Sagentia helps reduce cost of pharmaceutical production in UK
15 December 2009
Sagentia, part of a consortium led by GlaxoSmithKline, is delivering a step change improvement in advanced secondary pharmaceutical manufacturing in the UK.
The aim of the project is to substantially improve manufacturing efficiency within the UK pharmaceutical industry for the production of the largest proportion of dosage forms — tablets. The consortium will work to prove a new way of making tablets, which instead of using a batch-based process will use continuous processing.
This approach aims to dramatically reduce the cost of pharmaceutical manufacture, thereby enabling UK companies to compete more effectively with lower cost economies. The efficiency gains are targeted at improving manufacturing precision, productivity and mass yield, and will be deliverable at approximately 70% of the capital cost of conventional technology.
The consortium is made up of partners from industry and academia and includes GlaxoSmithKline, GEA Pharma Systems Ltd., Siemens Industrial Automation and Drives Technology, University of Warwick, Newcastle University and Sagentia.
The Technology Strategy Board, the government funded body that supports technological innovation in the UK, is funding the project as part of a £24 million investment in high-value manufacturing projects. This fund was launched in January 2009 by the Technology Strategy Board. Businesses from a broad range of industries were invited to form consortia to compete for funding.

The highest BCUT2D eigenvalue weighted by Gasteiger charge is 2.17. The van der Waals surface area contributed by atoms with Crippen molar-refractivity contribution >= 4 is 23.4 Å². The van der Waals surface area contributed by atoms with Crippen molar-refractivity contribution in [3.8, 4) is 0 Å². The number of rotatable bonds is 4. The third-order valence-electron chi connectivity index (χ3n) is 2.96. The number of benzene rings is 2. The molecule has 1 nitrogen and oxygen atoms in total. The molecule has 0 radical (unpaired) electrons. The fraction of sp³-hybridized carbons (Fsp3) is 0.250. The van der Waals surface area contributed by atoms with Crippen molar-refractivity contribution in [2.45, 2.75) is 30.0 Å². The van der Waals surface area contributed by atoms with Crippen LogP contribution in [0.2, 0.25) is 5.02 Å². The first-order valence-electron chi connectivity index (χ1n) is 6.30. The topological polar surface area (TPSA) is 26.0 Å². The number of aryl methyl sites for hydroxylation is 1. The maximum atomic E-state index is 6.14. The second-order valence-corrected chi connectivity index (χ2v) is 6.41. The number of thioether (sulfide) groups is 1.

The funding was awarded to 33 projects, which include important research and development into the effectiveness of processes used in drugs manufacture and research which could help in the search for a cure for cancer. Only 50% of the projects that met the assessment criteria were successful in gaining funding.
Iain Gray, Chief Executive of the Technology Strategy Board, said: "This investment is intended to maintain and develop the international competitiveness of UK manufacturing companies against a backdrop where manufacturing often gravitates to countries with lower overall costs. It's also important to ensure that companies continue to innovate during the downturn to ensure a successful recovery for the UK economy. This is part of a concerted drive to help to unlock competitive potential in high value manufacturing."
Adrian Howson, Head of Pharmaceutical Process at Sagentia, comments: "We are delighted to be involved in this project. Traditional tablet manufacturing process has evolved into one that is easy to regulate but very manual and therefore expensive to operate in western economies. As a result, manufacturing capacity is being exported to Asia Pacific where labour costs are lower and UK manufacturing plants are already starting to close. This is an important opportunity for the UK pharmaceutical industry to maintain worldwide competitiveness in pharmaceutical manufacture."